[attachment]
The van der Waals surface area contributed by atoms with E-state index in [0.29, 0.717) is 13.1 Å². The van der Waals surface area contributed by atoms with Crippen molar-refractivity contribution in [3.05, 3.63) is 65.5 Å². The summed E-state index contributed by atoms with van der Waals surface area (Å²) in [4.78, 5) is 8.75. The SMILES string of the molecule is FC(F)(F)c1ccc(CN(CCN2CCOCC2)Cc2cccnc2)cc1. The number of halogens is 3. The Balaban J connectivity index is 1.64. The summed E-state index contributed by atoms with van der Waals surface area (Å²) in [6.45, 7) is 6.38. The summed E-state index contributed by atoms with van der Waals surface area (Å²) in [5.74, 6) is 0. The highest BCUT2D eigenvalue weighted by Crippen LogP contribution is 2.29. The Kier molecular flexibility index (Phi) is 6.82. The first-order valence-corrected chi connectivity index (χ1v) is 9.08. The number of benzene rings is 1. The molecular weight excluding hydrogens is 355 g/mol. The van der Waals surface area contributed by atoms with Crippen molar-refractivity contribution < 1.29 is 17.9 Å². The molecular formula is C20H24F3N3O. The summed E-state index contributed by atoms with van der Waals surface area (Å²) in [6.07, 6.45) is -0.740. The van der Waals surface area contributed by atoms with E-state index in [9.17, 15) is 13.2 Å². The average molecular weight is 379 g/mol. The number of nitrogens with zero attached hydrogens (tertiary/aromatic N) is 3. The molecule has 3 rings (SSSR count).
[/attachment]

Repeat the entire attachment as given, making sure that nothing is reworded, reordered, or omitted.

The van der Waals surface area contributed by atoms with E-state index in [0.29, 0.717) is 13.1 Å². The van der Waals surface area contributed by atoms with Crippen molar-refractivity contribution in [3.05, 3.63) is 65.5 Å². The summed E-state index contributed by atoms with van der Waals surface area (Å²) in [4.78, 5) is 8.75. The SMILES string of the molecule is FC(F)(F)c1ccc(CN(CCN2CCOCC2)Cc2cccnc2)cc1. The number of halogens is 3. The Balaban J connectivity index is 1.64. The summed E-state index contributed by atoms with van der Waals surface area (Å²) in [6.45, 7) is 6.38. The summed E-state index contributed by atoms with van der Waals surface area (Å²) in [5.74, 6) is 0. The highest BCUT2D eigenvalue weighted by Crippen LogP contribution is 2.29. The Kier molecular flexibility index (Phi) is 6.82. The first-order valence-corrected chi connectivity index (χ1v) is 9.08. The number of benzene rings is 1. The molecular weight excluding hydrogens is 355 g/mol. The van der Waals surface area contributed by atoms with Crippen molar-refractivity contribution < 1.29 is 17.9 Å². The molecular formula is C20H24F3N3O. The summed E-state index contributed by atoms with van der Waals surface area (Å²) in [6.07, 6.45) is -0.740. The van der Waals surface area contributed by atoms with E-state index in [9.17, 15) is 13.2 Å². The average molecular weight is 379 g/mol. The number of nitrogens with zero attached hydrogens (tertiary/aromatic N) is 3. The molecule has 3 rings (SSSR count).